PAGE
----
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More detailed information about stringed instruments and the history of violin making.


The Hopf violin: a dynasty of Vogtland violin makers

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Hopf: History of a violin maker dynasty in the Vogtland region, Saxony

Caspar Hopf, one of the founding fathers of early violin making in Klingenthal and a key influence on its art, is thought to have been born in the spring of 1650 in Graslitz (Kraslice in Czech language). The son of an immigrant family, he was the first known master violin maker in Klingenthal.

The Hopf violin – an influential innovation in the German violin making tradition

The typical "Hopf violin" with its distinctive “squary” outline, a highly arched top with a very flat back, and the light, transparent varnish over a saffron-coloured ground defined the style among generations of his descendants and artisans in the Vogtland. Researchers attribute a total of 42 violin makers to the Hopf dynasty, the genealogy of which can be traced back as far as eight generations. Its most famous member is David Hopf; his name graces master violins which remain highly sought after to this day. In most cases, however, it is not clear whether these high-quality and distinctly yellow- and gold-coloured Hopf violins were made by David Christian Hopf Sr. (1734-1803) or his son David Christian Hopf Jr. (1776-1830). Important and outstanding examples of Vogtland violins also include instruments from two masters who signed their works “David August Hopf” and were active in the late 18th and early 19th century. Tributes to the work of their ancestor can be clearly seen in all of the Hopf family violin makers.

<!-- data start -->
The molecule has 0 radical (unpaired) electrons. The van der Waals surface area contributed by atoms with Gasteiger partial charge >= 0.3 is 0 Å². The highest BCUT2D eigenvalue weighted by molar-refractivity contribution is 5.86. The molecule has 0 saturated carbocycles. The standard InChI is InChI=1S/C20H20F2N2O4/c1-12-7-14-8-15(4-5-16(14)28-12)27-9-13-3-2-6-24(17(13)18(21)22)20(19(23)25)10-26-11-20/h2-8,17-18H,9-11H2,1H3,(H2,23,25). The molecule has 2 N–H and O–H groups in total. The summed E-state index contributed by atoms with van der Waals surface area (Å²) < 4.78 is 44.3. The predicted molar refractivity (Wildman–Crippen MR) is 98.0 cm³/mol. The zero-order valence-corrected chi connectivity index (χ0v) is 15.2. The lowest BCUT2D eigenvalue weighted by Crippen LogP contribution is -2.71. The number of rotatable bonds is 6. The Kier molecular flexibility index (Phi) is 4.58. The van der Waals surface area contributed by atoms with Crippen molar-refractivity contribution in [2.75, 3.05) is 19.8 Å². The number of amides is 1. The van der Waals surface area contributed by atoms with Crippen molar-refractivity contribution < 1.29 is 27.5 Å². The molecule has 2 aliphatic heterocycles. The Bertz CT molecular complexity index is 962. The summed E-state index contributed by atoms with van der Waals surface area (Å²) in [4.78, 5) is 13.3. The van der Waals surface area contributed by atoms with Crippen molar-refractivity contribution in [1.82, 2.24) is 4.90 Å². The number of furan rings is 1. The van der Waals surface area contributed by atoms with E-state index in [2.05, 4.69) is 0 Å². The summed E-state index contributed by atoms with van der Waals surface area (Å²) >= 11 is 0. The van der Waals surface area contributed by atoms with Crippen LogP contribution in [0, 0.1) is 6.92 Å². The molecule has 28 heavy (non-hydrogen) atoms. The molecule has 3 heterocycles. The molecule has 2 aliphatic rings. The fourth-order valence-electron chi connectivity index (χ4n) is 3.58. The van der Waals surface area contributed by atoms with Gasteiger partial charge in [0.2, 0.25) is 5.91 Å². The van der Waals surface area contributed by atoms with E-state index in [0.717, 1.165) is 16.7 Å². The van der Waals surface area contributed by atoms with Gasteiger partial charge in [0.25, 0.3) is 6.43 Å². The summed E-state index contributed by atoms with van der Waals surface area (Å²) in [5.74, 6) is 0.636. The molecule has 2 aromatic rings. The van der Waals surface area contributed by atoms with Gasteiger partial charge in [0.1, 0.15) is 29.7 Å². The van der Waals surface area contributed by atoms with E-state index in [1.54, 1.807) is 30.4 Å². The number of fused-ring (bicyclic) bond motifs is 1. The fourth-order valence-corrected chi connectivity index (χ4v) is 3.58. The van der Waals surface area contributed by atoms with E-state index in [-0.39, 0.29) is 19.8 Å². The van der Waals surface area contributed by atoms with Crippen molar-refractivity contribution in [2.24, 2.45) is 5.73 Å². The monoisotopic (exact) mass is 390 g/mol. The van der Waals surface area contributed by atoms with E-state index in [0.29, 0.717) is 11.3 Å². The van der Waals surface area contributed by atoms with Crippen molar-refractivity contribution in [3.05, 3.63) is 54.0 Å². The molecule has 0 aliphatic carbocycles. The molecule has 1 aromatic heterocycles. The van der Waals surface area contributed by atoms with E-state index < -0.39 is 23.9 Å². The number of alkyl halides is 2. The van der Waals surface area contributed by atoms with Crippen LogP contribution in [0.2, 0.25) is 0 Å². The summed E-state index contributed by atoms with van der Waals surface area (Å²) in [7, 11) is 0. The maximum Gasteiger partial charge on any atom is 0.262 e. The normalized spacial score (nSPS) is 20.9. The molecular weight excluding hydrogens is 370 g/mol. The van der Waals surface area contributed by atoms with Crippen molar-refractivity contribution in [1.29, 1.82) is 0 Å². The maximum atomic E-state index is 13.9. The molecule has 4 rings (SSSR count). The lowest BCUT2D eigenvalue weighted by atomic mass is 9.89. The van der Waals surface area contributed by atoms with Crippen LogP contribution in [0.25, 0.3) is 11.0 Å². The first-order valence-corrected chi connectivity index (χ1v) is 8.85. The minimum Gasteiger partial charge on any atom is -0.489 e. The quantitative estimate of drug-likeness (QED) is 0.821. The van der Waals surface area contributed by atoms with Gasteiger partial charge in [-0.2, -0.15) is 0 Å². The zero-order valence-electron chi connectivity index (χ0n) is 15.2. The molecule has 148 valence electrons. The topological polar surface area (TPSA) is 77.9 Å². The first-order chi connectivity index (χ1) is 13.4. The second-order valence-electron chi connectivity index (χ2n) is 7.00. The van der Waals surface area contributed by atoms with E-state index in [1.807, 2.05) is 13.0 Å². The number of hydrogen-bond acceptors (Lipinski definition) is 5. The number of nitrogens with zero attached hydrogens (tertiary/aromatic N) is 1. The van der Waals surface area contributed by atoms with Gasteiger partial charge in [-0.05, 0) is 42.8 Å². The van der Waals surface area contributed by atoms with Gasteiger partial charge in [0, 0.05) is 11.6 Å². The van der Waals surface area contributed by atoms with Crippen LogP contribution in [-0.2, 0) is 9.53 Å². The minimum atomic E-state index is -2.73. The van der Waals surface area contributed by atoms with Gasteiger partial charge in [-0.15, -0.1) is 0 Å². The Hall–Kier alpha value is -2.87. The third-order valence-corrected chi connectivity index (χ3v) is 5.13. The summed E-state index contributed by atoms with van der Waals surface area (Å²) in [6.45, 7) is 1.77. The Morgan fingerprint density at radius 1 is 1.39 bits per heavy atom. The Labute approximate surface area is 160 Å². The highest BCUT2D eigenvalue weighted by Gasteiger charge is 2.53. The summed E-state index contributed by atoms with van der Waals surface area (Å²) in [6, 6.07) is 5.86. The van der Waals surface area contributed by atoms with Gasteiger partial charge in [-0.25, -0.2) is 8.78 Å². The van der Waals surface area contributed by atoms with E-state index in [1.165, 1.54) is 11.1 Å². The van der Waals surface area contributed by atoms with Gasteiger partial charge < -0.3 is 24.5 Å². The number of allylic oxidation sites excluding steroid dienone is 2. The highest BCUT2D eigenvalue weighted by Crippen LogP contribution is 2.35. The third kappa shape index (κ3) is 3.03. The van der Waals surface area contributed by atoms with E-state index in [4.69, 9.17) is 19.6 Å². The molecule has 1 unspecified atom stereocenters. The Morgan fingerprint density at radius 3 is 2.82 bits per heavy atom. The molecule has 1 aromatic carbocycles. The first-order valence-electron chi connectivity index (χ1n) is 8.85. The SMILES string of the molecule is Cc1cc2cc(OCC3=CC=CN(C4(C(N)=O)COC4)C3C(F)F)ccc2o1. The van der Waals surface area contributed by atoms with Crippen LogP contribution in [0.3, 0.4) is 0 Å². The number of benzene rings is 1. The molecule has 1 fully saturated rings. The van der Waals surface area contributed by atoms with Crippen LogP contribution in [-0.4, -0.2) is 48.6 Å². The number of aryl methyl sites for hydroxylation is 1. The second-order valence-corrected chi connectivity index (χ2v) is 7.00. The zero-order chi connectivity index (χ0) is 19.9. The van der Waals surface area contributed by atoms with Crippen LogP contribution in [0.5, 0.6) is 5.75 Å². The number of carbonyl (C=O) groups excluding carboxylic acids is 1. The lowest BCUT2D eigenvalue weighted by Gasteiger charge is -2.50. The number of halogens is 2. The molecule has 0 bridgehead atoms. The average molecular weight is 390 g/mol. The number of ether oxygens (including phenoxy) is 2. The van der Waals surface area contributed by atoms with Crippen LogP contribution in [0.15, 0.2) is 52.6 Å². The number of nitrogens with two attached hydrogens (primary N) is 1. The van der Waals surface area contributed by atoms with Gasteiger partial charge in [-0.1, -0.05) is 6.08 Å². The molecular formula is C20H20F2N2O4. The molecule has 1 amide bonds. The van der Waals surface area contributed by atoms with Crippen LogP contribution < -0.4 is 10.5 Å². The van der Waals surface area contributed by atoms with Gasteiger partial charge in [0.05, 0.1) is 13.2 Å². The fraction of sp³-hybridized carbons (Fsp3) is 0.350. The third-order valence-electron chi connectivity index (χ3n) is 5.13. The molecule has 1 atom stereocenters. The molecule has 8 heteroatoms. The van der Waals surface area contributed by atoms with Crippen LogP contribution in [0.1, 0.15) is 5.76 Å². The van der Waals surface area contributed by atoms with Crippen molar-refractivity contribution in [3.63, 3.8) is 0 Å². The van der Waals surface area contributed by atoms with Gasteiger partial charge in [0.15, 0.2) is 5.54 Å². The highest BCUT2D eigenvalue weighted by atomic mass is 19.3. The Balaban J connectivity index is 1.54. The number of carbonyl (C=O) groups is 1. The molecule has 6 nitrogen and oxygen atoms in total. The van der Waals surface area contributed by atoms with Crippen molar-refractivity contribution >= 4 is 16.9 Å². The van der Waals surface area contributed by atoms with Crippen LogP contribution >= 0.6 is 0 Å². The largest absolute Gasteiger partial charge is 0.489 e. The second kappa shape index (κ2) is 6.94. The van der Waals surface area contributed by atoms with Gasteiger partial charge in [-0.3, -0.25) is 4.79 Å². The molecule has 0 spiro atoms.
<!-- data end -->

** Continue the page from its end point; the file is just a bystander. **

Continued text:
Hopf violin - David Christian Hopf Sen. David Christian Hopf jun. Hopf violin - Klingenthal c.1800

The legacy of Caspar Hopf in Klingenthal and Markneukirchen

Caspar Hopf died on 21 August 1711 in Stolberg in the Harz mountains while en route to the fair in Braunschweig. He did not live long enough to see the fruits of his labour: the founding of the Klingenthal guild in 1716, which was also a breakthrough for violin makers in his hometown. Caspar Hopf's son, Johann Michael Hopf, also worked diligently towards his father's cause until his early death in 1712. His widow, Anna Rosina Hopf, was accepted in the newly-established violin makers' guild four years later and was allowed to have two journeymen, just as a master would: this was a genuinely exceptional event and represented a special chapter in violin-making history. At the same time, it reflects the importance of the Hopf violin and the Hopf violin maker dynasty.


Hopf violins in our online catalogue:

Violin by David Christian Hopf Jun., c.1819

Violin by David Christian Hopf Sen.

Antique Hopf violin, Klingenthal, c.1800

Hopf violin from Klingenthal, mid 19th century

Master violin, Hopf family approx. 1800


Related articles:

Other families of Klingenthal violin makers

Klingenthal - the origins of violin making

Markneukirchen: violin making in “German Cremona”

Mittenwald: violin making “in the midst of the forest”

Mittenwald violin makers - contemporary masters keeping their tradition alive with their vibrant craftsmanship

International violin making competitions -- an overview

Contemporary violin makers - the modern artisans

Samuel Zygmuntowicz: understanding Stradivarius

How to select a violin, provenance, value and violin appraisal

New arrivals in our catalogue
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